informal to outdo; excelyour story caps them all; to cap an anecdote
to cap it all to provide the finishing touchwe had sun, surf, cheap wine, and to cap it all a free car
sport, British to select (a player) for a representative teamhe was capped 30 times by Scotland
to seal off (an oil or gas well)
to impose an upper limit on the level of increase of (a tax, such as the council tax)rate-capping
hunting to ask (hunt followers) for a cap
mainly Scot and NZ to award a degree to
Derived Formscapper, noun

Word Origin for cap

Old English cæppe, from Late Latin cappa hood, perhaps from Latin caput head


abbreviation for

Common Agricultural Policy: (in the EU) the system for supporting farm incomes by maintaining agricultural prices at agreed levels
Collins English Dictionary - Complete & Unabridged 2012 Digital Edition © William Collins Sons & Co. Ltd. 1979, 1986 © HarperCollins Publishers 1998, 2000, 2003, 2005, 2006, 2007, 2009, 2012

Word Origin and History for capped



c.1400, "to put a cap on," from cap (n.). Meaning "cover as with s cap" is from c.1600. Figurative sense of "go one better" is from 1580s. Related: Capped; capping.



late Old English cæppe "hood, head-covering, cape," from Late Latin cappa "a cape, hooded cloak" (source of Spanish capa, Old North French cape, French chape), possibly a shortened from capitulare "headdress," from Latin caput "head" (see head (n.)).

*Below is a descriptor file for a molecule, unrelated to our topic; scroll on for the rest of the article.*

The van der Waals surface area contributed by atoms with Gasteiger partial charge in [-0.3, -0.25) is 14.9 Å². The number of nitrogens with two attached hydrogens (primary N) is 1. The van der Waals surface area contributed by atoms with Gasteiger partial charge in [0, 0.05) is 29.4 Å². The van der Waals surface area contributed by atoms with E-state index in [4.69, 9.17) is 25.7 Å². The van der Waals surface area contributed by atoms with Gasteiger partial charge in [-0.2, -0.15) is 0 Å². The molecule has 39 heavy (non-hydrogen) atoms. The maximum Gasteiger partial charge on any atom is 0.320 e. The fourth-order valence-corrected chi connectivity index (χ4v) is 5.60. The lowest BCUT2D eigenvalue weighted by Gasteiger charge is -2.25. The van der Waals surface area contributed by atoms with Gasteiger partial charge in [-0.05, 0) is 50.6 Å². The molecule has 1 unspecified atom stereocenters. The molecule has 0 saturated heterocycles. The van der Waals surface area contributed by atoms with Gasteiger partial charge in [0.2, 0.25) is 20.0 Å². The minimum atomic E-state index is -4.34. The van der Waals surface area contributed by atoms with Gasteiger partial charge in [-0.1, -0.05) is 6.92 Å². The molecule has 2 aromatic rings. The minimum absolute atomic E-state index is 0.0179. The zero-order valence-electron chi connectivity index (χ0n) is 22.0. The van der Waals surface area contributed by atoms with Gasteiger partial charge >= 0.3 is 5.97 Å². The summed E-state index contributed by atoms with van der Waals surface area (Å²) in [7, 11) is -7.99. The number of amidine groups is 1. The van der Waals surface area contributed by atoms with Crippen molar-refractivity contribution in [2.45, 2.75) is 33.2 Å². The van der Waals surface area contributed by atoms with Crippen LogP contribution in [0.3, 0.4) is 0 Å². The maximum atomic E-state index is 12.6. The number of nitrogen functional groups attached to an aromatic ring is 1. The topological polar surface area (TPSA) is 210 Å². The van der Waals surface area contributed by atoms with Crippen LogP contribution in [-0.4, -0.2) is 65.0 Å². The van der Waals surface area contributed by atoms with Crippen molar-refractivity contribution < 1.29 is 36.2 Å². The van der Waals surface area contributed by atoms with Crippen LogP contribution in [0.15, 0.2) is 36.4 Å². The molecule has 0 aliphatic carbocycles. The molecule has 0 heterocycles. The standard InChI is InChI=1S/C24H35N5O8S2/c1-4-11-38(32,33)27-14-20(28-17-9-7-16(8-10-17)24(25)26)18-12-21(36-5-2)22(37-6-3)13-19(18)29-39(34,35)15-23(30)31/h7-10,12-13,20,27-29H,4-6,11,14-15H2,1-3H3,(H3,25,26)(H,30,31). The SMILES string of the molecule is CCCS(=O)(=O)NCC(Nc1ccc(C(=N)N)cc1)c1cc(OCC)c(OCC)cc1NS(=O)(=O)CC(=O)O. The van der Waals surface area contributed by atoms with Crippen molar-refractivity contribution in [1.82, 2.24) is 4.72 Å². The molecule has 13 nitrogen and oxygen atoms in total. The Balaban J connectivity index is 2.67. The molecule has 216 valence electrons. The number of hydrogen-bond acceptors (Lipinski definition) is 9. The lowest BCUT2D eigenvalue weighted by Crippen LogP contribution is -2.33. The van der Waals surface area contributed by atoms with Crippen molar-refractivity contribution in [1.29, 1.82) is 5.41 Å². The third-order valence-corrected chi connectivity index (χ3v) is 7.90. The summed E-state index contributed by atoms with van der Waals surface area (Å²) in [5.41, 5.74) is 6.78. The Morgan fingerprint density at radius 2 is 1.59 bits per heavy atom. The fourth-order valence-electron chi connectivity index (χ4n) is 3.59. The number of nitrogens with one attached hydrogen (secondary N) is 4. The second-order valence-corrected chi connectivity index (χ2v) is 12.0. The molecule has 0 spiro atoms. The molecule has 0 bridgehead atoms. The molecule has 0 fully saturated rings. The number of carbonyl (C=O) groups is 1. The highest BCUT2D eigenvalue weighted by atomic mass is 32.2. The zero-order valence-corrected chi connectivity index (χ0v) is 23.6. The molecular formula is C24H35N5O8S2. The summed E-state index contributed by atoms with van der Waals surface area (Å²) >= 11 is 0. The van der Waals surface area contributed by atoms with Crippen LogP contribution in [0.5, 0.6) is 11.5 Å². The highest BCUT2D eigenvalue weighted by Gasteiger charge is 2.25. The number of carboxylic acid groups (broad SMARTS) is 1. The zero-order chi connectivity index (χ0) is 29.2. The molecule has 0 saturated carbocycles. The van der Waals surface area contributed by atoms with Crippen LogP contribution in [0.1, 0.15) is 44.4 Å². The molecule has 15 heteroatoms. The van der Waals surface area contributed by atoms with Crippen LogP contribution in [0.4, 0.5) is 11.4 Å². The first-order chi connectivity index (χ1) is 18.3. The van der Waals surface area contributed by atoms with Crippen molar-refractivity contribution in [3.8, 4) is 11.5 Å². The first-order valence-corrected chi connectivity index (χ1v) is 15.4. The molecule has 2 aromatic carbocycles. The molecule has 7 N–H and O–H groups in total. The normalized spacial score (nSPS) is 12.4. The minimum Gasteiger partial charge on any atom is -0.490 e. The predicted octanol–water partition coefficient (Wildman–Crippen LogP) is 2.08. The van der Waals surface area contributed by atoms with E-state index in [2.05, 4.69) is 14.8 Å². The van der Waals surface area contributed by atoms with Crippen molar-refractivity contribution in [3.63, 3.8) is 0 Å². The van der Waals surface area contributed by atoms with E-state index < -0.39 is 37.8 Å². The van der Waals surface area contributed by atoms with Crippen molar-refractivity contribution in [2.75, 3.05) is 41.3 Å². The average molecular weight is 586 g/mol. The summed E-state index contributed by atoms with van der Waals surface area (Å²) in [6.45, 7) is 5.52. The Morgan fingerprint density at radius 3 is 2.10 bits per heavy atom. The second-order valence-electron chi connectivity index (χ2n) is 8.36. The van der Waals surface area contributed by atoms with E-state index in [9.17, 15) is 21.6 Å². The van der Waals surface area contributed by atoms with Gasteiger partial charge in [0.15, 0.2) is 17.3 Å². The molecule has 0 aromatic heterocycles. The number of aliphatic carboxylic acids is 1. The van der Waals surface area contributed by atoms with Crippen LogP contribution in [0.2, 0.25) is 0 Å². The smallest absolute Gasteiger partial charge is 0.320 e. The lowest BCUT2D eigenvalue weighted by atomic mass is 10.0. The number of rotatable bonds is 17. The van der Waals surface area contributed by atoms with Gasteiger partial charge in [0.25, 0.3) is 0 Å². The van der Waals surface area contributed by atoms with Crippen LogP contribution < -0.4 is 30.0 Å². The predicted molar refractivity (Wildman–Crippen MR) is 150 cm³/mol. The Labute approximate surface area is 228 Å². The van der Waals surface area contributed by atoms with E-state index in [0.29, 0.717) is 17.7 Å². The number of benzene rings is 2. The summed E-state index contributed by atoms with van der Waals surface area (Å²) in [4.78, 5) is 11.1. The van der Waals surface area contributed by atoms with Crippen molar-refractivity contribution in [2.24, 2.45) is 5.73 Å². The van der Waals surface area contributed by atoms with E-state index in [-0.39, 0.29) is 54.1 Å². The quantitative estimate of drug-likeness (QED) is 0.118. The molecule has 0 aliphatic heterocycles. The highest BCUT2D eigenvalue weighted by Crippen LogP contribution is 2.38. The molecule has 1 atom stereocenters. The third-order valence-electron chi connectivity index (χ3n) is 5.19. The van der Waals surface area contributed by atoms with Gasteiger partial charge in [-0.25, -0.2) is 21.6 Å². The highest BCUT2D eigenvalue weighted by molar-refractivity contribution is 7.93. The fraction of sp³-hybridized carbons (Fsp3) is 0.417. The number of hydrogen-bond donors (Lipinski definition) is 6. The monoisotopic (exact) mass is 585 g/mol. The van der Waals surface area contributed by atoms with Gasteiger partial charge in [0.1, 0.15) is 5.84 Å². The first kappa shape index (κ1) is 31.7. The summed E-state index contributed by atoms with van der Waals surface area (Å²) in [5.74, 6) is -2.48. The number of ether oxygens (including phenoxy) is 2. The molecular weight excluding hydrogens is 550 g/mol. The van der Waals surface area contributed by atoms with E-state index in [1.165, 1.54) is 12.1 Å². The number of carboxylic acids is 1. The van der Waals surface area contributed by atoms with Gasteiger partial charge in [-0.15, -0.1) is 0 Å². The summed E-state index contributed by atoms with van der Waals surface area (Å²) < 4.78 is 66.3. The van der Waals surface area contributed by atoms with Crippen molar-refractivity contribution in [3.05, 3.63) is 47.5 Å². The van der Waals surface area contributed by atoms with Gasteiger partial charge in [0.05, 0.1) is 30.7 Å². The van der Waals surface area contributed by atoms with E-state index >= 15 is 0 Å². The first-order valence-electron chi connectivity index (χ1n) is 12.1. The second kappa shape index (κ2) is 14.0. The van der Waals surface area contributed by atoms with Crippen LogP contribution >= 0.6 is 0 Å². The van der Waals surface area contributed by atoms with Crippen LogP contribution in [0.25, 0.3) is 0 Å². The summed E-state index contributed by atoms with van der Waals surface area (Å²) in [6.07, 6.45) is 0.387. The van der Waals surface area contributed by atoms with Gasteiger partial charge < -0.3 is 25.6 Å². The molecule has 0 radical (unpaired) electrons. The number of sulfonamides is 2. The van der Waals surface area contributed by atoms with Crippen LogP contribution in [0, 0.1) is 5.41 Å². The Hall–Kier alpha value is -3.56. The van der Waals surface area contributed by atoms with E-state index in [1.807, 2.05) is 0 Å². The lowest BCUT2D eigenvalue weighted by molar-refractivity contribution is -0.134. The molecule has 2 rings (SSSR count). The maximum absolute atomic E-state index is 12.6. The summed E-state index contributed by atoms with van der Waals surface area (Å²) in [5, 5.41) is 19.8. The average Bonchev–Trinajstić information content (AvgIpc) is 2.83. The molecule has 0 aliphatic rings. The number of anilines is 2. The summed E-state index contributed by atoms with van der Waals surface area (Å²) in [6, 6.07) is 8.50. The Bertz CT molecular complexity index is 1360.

Meaning "women's head covering" is early 13c. in English; extended to men late 14c. Figurative thinking cap is from 1839 (considering cap is 1650s). Of cap-like coverings on the ends of anything (e.g. hub-cap) from mid-15c. Meaning "contraceptive device" is first recorded 1916. That of "cap-shaped piece of copper lined with gunpowder and used to ignite a firearm" is c.1826; extended to paper version used in toy pistols, 1872 (cap-pistol is from 1879).

The Late Latin word apparently originally meant "a woman's head-covering," but the sense was transferred to "hood of a cloak," then to "cloak" itself, though the various senses co-existed. Old English took in two forms of the Late Latin word, one meaning "head-covering," the other "ecclesiastical dress" (see cape (n.1)). In most Romance languages, a diminutive of Late Latin cappa has become the usual word for "head-covering" (e.g. French chapeau).

Online Etymology Dictionary, © 2010 Douglas Harper

Medicine definitions for capped




A protective cover or seal, especially one that closes off an end or a tip and that resembles a close-fitting head covering.



catabolite gene activator protein
The American Heritage® Stedman's Medical Dictionary Copyright © 2002, 2001, 1995 by Houghton Mifflin Company. Published by Houghton Mifflin Company.

Idioms and Phrases with capped


In addition to the idioms beginning with cap

  • cap and gown
  • cap in hand
  • cap it all

also see:

  • feather in one's cap
  • hat (cap) in hand
  • if the shoe (cap) fits, wear it
  • put on one's thinking cap
  • set one's cap for

Also see underhat.

The American Heritage® Idioms Dictionary Copyright © 2002, 2001, 1995 by Houghton Mifflin Harcourt Publishing Company. Published by Houghton Mifflin Harcourt Publishing Company.